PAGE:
Meet the philanthropist who believes that critical thinking is the future of education

The Zimin Foundation is focusing on helping students and scientists who have to restart their careers in another country.

 A researcher in a Tel Aviv University lab (photo credit: TEL AVIV UNIVERSITY)
A researcher in a Tel Aviv University lab
(photo credit: TEL AVIV UNIVERSITY)

In 2001, after the late entrepreneur and engineer Dr. Dmitry Borisovich Zimin sold his controlling stake in the telecommunications company Vimpelcom – the first Russian company listed on the New York Stock Exchange – he had a clear vision: To use the fortune life had gifted him to make the world a better place. 

“With our family background so rooted in science and technology, we wanted to help people achieve more impact in these fields,” said Boris Zimin, Dmitry’s son and the president of the global private philanthropic organization Zimin Foundation.

In the following years, Dmitry Zimin committed 90% of his wealth to create an endowment for charitable endeavors. 

Boris Zimin (Credit: The Zimin Foundation)
Boris Zimin (Credit: The Zimin Foundation)

At the time, his philanthropic activities primarily focused on Russia through the Dynasty Foundation. 

“My father’s idea was not simply to give some charity, he wanted to do something for the public good,” Zimin said. “With our family background so rooted in the sciences, we wanted to do something related to the field.” 

The foundation started to focus on supporting scientists and future teachers. 

“More broadly, we wanted to help the general public understand how the world worked,” Zimin added. For over a decade, the Dynasty Foundation made significant contributions to support thousands of students, scientists, and teachers. 

The organization also published more than 100 popular science books and sponsored numerous events aimed at promoting the love for science and making it more accessible. 

However, over the course of the years, things changed, also influenced by the geopolitical landscape. 

In 2015, the Russian Ministry of Justice labeled the Dynasty Foundation as a “foreign agent,” prompting the Zimin family to make the difficult decision to cease the Foundation’s operations.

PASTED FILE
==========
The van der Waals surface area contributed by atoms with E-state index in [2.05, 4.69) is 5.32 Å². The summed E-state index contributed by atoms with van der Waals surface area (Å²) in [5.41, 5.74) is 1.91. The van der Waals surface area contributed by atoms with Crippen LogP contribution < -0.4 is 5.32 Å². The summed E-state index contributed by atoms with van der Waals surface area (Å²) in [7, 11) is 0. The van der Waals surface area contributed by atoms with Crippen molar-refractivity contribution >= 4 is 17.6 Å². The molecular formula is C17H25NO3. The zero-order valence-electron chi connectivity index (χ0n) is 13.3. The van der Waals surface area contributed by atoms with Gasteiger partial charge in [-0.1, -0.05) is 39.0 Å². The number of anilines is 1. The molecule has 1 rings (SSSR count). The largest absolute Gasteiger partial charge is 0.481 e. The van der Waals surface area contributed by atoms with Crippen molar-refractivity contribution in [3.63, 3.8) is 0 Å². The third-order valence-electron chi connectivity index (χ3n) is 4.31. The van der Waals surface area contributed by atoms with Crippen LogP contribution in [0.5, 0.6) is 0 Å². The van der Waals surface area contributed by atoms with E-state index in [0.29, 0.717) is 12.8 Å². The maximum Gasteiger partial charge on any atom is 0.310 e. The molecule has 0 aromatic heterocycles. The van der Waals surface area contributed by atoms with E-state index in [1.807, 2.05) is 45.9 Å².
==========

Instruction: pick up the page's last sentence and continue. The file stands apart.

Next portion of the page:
In the aftermath, the Zimin Foundation took up the mantle, shifting its focus beyond the borders of Russia to global initiatives, while also broadening the scope of its activities. 

“We understood that history and the social sciences are also fundamental fields that people should be familiar with to create a better society,” Zimin said. “For this reason, we started to support not only projects related to the hard sciences but also programs in the fields of social sciences, social skills, free speech, and critical thinking.” 

“If we look at what has been happening in Russian society, we can see the consequences triggered by the lack of these essential social skills,” he added. 

After Russia invaded Ukraine in 2022, the Zimin Foundation also started to support Ukrainian refugees and people leaving their countries as a result of the war. 

“We had to help,” Zimin said. “My father was born and grew up in the Soviet Union. He understood very well that its system was not for the benefit of its people and that is why he wanted to do something to change his country. Unfortunately, we see how Russia today still faces huge problems.” 

The Zimin Foundation is focusing on helping students and scientists who have to restart their careers in another country. 

“They are facing many challenges,” Boris said. 

A few years ago, the Zimin Foundation also began to look into Israel and explore how the organization could get involved there. 

“Our idea was to work with smart people on a project that would make the world a better place,” he said. “Tel Aviv University had the technology, human capital, and the ability to pursue the mission.” 

As a result, the Zimin Foundation supported the creation of Tel Aviv University’s Zimin Institute for Engineering Solutions Advancing Better Lives. 

The institute aims at funding selected research projects toward generating applied solutions to the world’s most pressing challenges in healthcare, medicine, digital health technologies, brain studies, healthy longevity, and related fields.

“The Former Soviet Union was a place where ideology was put in the center, as opposed to human beings,” Zimin noted. “In Israel, ideologies are also important, but they are devoted to the people. This inspires a lot of ideas and we are very happy to work in Israel.” 

Asked about the future of education, Zimin highlighted how the world is changing fast, including in the field of education.

“When I was in school, there was a curriculum and we were expected to learn certain subjects and be able to give certain answers, now it is more challenging,” he said. “Algebra can appear difficult, but in the end, it is just a matter of formulas. Life is much more complicated than that.” 

“I believe that the most important skill that needs to be taught is critical thinking,” he added. “Our children should learn how to address difficult questions and decide what is good and what is not,” he concluded. 

This article was written in cooperation with Tel Aviv University.